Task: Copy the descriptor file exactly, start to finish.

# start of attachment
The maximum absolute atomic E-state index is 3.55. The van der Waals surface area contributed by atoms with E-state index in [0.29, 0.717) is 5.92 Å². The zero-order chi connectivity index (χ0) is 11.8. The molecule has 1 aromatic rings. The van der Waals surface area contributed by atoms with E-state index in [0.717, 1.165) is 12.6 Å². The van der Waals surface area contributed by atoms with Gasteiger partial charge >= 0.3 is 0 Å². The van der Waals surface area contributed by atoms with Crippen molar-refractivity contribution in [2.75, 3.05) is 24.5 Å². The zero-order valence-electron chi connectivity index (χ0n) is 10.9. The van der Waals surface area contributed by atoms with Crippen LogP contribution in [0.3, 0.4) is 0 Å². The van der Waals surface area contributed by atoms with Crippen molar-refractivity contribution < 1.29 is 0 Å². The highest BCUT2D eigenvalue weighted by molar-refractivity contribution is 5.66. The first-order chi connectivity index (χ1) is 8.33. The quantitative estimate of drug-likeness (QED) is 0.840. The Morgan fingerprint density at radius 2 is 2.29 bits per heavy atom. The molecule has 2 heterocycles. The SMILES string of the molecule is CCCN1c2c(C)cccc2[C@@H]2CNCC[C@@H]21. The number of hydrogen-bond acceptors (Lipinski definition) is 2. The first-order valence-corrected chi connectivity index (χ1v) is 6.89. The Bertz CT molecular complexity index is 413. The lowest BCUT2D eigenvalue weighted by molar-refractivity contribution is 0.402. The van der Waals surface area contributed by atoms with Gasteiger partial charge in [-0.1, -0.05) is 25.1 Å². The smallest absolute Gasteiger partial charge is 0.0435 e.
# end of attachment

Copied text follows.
The maximum absolute atomic E-state index is 3.55. The van der Waals surface area contributed by atoms with E-state index in [0.29, 0.717) is 5.92 Å². The zero-order chi connectivity index (χ0) is 11.8. The molecule has 1 aromatic rings. The van der Waals surface area contributed by atoms with E-state index in [0.717, 1.165) is 12.6 Å². The van der Waals surface area contributed by atoms with Gasteiger partial charge >= 0.3 is 0 Å². The van der Waals surface area contributed by atoms with Crippen molar-refractivity contribution in [2.75, 3.05) is 24.5 Å². The zero-order valence-electron chi connectivity index (χ0n) is 10.9. The van der Waals surface area contributed by atoms with Crippen LogP contribution in [0.3, 0.4) is 0 Å². The van der Waals surface area contributed by atoms with Crippen molar-refractivity contribution < 1.29 is 0 Å². The highest BCUT2D eigenvalue weighted by molar-refractivity contribution is 5.66. The first-order chi connectivity index (χ1) is 8.33. The quantitative estimate of drug-likeness (QED) is 0.840. The Morgan fingerprint density at radius 2 is 2.29 bits per heavy atom. The molecule has 2 heterocycles. The SMILES string of the molecule is CCCN1c2c(C)cccc2[C@@H]2CNCC[C@@H]21. The number of hydrogen-bond acceptors (Lipinski definition) is 2. The first-order valence-corrected chi connectivity index (χ1v) is 6.89. The Bertz CT molecular complexity index is 413. The lowest BCUT2D eigenvalue weighted by molar-refractivity contribution is 0.402. The van der Waals surface area contributed by atoms with Gasteiger partial charge in [-0.1, -0.05) is 25.1 Å². The smallest absolute Gasteiger partial charge is 0.0435 e.